- “In addition to finding the importance of spatial learning in improving understanding of the number line, the team also showed that a better understanding of the number line boosted mathematics performance on a calculation task.
Puzzle play can promote stronger reading skills by improving visual-spatial abilities. Assembling puzzles involves manipulating pieces spatially to complete the overall picture. This spatial reasoning helps develop skills to visualize how symbols on a page fit together into meaningful words and sentences when reading. Researchers have found connections between puzzles, blocks, and board games with enhanced spatial cognition in children.
One teacher saw this link between spatial learning and math skills. She created a giant number line from shower liners for students to hop along, calling out numbers as they landed. This full-body engagement allowed them to concretely experience number sequences and practice addition by hopping from one number to another. For example, a student would roll dice, land on 2, and then hop 6 more spaces from 2 to reach 8. The kinesthetic number line brought abstract concepts to life, providing an "aha" moment to build early numeracy.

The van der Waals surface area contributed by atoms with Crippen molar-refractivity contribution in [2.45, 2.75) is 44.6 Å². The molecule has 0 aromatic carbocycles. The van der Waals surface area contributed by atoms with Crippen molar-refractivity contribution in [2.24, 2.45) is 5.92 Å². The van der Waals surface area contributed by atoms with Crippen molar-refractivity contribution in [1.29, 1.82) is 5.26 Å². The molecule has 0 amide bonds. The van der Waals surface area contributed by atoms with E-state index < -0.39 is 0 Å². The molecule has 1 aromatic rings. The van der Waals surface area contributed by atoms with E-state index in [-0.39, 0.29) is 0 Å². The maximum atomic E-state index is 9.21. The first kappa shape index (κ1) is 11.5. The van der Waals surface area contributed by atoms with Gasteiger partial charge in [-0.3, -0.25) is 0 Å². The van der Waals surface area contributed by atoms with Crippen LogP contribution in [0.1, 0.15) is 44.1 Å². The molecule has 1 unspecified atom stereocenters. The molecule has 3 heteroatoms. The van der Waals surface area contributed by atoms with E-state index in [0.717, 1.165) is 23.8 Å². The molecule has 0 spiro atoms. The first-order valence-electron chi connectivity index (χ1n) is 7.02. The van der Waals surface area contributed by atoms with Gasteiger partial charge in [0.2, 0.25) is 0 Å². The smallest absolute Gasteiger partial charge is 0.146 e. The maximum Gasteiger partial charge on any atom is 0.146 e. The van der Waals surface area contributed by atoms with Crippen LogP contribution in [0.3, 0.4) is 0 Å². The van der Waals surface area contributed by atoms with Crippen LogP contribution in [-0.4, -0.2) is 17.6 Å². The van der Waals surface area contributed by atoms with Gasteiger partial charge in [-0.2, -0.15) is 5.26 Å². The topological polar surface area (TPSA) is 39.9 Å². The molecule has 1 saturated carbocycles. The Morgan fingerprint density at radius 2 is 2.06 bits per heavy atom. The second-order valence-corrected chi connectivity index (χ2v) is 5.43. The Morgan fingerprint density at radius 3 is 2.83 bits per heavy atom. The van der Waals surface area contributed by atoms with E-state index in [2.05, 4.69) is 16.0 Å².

The anecdote illustrates how puzzle play can translate to math and reading gains by training spatial abilities. Hands-on spatial activities make academic skills more concrete and intuitive for young learners.
The Snowy Day
By Ezra Jack Keats
- Here's what we did:
- Pretended to shovel
- Pretended to put on our clothes to play in the snow
- Walked different ways to make prints
- Pretended to push a stick in the snow on a tree
- Threw imaginary snow balls
- •Built a snowman…